The Preterm Effect of Antiretroviral Drugs on Total Lymphocyte Cells and CD4 Cells in HIV-Infected Pregnant Women
- *Corresponding Author:
- Okeke Chukwubike Udoka
Department of Prosthetics and Orthotics
School of Health Technology
Federal University of Technology
Owerri, Imo State, Nigeria
E-mail: [email protected]
Received date: Apr 06, 2016, Accepted date: May 12, 2016, Publication date: May 16, 2016
Citation: Udoka OC, Nwabueze US, Brown H, Ferdinand E (2016) The Preterm Effect of Antiretroviral Drugs on Total Lymphocyte Cells and CD4 Cells in HIV-Infected Pregnant Women. J Blood Disord Transfus 7:353. doi:10.4172/2155-9864.1000353
Copyright: © 2016 Udoka OC, et al. This is an open-access article distributed under the terms of the Creative Commons Attribution License, which permits unrestricted use, distribution, and reproduction in any medium, provided the original author and source are credited.
Background: HIV infected pregnant women are placed on antiretroviral drugs for treatment and to avoid maternal to child transmission of HIV. This study was carried out to investigate the effects of the antiretroviral drugs (ARD) on CD4 and Total Lymphocyte cell count (TLC) among these women.
Method: A total of 120 women participated in this study at Bori General Hospital Nigeria. Sixty (60) of them were seropositive to HIV while 60 were seronegative. Blood sample was collected from both groups of women at 2nd and 3rd trimester. The seropositve group was placed on ARD (Nevirapine, Zidovudine) after initial collection of sample at 2 nd trimester. CD4 count and TLC were estimated in these samples using Cyflow machine and manual method respectively.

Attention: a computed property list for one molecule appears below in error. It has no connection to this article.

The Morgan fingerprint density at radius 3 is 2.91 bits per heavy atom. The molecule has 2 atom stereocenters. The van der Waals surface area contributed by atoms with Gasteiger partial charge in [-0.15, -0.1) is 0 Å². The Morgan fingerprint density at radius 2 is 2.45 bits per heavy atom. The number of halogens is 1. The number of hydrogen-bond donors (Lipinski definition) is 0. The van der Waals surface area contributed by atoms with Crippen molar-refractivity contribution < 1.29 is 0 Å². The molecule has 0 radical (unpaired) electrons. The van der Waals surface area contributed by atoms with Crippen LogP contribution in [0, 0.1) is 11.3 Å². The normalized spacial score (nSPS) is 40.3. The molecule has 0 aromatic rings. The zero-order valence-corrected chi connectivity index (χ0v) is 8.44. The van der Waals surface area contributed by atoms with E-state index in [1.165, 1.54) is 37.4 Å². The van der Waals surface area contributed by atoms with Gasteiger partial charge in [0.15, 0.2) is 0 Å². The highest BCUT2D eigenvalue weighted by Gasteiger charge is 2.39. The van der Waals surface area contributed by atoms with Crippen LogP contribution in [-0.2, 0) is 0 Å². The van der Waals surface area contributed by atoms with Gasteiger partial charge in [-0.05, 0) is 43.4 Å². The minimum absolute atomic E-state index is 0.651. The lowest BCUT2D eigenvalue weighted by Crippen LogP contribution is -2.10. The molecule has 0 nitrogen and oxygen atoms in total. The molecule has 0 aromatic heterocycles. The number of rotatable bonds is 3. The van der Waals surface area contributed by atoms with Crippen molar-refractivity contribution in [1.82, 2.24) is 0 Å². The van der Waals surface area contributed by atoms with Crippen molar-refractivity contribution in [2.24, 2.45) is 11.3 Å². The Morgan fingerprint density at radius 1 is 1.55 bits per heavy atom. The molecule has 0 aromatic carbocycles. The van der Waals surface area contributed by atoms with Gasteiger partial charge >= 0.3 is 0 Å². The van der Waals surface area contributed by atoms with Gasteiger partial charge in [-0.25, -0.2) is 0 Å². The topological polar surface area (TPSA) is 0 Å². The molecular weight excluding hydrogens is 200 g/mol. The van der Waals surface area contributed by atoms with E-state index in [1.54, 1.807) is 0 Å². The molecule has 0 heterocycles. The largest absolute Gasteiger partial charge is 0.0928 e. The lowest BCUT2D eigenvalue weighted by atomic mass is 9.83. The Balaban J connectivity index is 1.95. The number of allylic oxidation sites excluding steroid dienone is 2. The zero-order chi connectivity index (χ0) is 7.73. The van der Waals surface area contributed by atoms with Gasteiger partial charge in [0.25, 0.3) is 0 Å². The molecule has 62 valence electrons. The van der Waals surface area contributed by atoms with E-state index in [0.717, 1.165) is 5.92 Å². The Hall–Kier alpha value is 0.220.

Result: CD4 count and TLC were significantly (p < 0.05) reduced in HIV infected pregnant women (CD4 count 425.10 ± 34.0 cells/uL, TLC 1.97 ± 0.10 × 109 /L) in 2nd trimester than in non- infected group (CD4 count 835.02 ± 36.50 cells/uL, TLC count 2.93 ± 0.15 × 109 /L). The CD4 count significantly rose from 425.10 ± 34.0 cells/uL in 2nd trimester to 647.03 ± 35.77cells/uL in 3rd trimester, and TLC significantly rose (p < 0.05) from 1.97 ± 0.10 × 109 /L in 2 nd trimester to 2.26 ± 0.10 × 109 /L in 3rd trimester in HIV-infected group. The increase in CD4 cell count (647.03 ± 35.77 cells/uL) in sero-positive group at 3rd trimester was significantly lower (p < 0.05) than that of sero- negative group (948.58 ± 38.86 cells/uL). TLC levels in 3rd trimester of both sero-positive group and sero-negative group showed no statistical significant (p > 0.05) difference.
Conclusion: Reduction of CD4 cell count and TLC at 2nd trimester in HIV- infected pregnant women showed that HIV infection depleted these immunologic markers in pregnancy. The administration of ARD from second trimester boosted the CD4 cell count and TLC among these infected pregnant women before delivery. Progressive increase in TLC alongside CD4 cell count among the women on ARD suggests that TLC could be used as a surrogate to monitor progress of treatment among HIV-infected pregnant women in resource limited settings.